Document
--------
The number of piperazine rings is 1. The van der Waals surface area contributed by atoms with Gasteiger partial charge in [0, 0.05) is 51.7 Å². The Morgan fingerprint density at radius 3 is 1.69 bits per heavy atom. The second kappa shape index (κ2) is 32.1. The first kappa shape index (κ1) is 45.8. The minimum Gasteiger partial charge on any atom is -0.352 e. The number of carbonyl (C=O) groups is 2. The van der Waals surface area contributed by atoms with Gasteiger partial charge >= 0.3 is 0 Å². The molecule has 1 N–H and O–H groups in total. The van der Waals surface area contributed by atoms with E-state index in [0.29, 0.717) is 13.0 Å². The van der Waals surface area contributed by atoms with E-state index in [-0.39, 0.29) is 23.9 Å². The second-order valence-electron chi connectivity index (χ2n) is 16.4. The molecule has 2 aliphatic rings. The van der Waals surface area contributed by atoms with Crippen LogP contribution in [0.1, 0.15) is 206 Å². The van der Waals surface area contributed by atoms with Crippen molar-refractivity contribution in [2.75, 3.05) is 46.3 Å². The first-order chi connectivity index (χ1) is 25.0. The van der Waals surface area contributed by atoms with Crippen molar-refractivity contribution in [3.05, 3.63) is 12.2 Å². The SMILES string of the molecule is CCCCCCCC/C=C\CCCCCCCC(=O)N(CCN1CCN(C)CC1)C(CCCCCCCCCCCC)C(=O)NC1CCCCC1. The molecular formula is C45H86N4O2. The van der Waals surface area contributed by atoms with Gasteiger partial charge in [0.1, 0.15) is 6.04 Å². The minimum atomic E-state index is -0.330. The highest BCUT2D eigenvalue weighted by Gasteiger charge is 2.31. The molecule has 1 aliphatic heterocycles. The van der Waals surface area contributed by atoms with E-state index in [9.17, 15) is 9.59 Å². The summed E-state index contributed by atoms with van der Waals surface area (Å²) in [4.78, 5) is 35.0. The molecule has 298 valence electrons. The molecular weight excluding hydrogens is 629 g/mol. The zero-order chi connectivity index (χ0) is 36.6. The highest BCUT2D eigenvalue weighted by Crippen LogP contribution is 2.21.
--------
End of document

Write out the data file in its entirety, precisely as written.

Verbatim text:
The number of piperazine rings is 1. The van der Waals surface area contributed by atoms with Gasteiger partial charge in [0, 0.05) is 51.7 Å². The Morgan fingerprint density at radius 3 is 1.69 bits per heavy atom. The second kappa shape index (κ2) is 32.1. The first kappa shape index (κ1) is 45.8. The minimum Gasteiger partial charge on any atom is -0.352 e. The number of carbonyl (C=O) groups is 2. The van der Waals surface area contributed by atoms with Gasteiger partial charge >= 0.3 is 0 Å². The molecule has 1 N–H and O–H groups in total. The van der Waals surface area contributed by atoms with E-state index in [0.29, 0.717) is 13.0 Å². The van der Waals surface area contributed by atoms with E-state index in [-0.39, 0.29) is 23.9 Å². The second-order valence-electron chi connectivity index (χ2n) is 16.4. The molecule has 2 aliphatic rings. The van der Waals surface area contributed by atoms with Crippen LogP contribution in [0.1, 0.15) is 206 Å². The van der Waals surface area contributed by atoms with Crippen molar-refractivity contribution in [2.75, 3.05) is 46.3 Å². The first-order chi connectivity index (χ1) is 25.0. The van der Waals surface area contributed by atoms with Crippen molar-refractivity contribution in [3.05, 3.63) is 12.2 Å². The SMILES string of the molecule is CCCCCCCC/C=C\CCCCCCCC(=O)N(CCN1CCN(C)CC1)C(CCCCCCCCCCCC)C(=O)NC1CCCCC1. The molecular formula is C45H86N4O2. The van der Waals surface area contributed by atoms with Gasteiger partial charge in [0.1, 0.15) is 6.04 Å². The minimum atomic E-state index is -0.330. The highest BCUT2D eigenvalue weighted by Gasteiger charge is 2.31. The molecule has 1 aliphatic heterocycles. The van der Waals surface area contributed by atoms with E-state index in [9.17, 15) is 9.59 Å². The summed E-state index contributed by atoms with van der Waals surface area (Å²) in [4.78, 5) is 35.0. The molecule has 298 valence electrons. The molecular weight excluding hydrogens is 629 g/mol. The zero-order chi connectivity index (χ0) is 36.6. The highest BCUT2D eigenvalue weighted by Crippen LogP contribution is 2.21.